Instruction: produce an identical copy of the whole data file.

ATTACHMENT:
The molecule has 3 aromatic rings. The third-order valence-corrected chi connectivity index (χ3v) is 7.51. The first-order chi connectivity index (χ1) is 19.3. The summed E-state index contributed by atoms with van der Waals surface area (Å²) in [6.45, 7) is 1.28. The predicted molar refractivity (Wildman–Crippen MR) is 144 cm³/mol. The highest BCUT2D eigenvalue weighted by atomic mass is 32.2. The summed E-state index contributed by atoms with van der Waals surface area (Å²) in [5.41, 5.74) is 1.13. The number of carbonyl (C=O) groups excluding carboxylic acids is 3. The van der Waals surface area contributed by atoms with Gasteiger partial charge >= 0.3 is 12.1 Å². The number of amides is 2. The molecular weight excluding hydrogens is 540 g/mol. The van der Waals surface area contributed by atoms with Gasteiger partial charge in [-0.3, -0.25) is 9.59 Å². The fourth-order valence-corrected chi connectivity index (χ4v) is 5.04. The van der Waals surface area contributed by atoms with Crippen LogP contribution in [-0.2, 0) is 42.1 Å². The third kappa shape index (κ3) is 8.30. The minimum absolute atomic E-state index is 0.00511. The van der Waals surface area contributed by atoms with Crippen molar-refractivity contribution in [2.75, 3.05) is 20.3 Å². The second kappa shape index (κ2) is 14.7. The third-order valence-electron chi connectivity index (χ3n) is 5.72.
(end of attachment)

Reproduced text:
The molecule has 3 aromatic rings. The third-order valence-corrected chi connectivity index (χ3v) is 7.51. The first-order chi connectivity index (χ1) is 19.3. The summed E-state index contributed by atoms with van der Waals surface area (Å²) in [6.45, 7) is 1.28. The predicted molar refractivity (Wildman–Crippen MR) is 144 cm³/mol. The highest BCUT2D eigenvalue weighted by atomic mass is 32.2. The summed E-state index contributed by atoms with van der Waals surface area (Å²) in [5.41, 5.74) is 1.13. The number of carbonyl (C=O) groups excluding carboxylic acids is 3. The van der Waals surface area contributed by atoms with Gasteiger partial charge >= 0.3 is 12.1 Å². The number of amides is 2. The molecular weight excluding hydrogens is 540 g/mol. The van der Waals surface area contributed by atoms with Gasteiger partial charge in [-0.3, -0.25) is 9.59 Å². The fourth-order valence-corrected chi connectivity index (χ4v) is 5.04. The van der Waals surface area contributed by atoms with Crippen LogP contribution in [-0.2, 0) is 42.1 Å². The third kappa shape index (κ3) is 8.30. The minimum absolute atomic E-state index is 0.00511. The van der Waals surface area contributed by atoms with Crippen molar-refractivity contribution in [2.75, 3.05) is 20.3 Å². The second kappa shape index (κ2) is 14.7. The third-order valence-electron chi connectivity index (χ3n) is 5.72.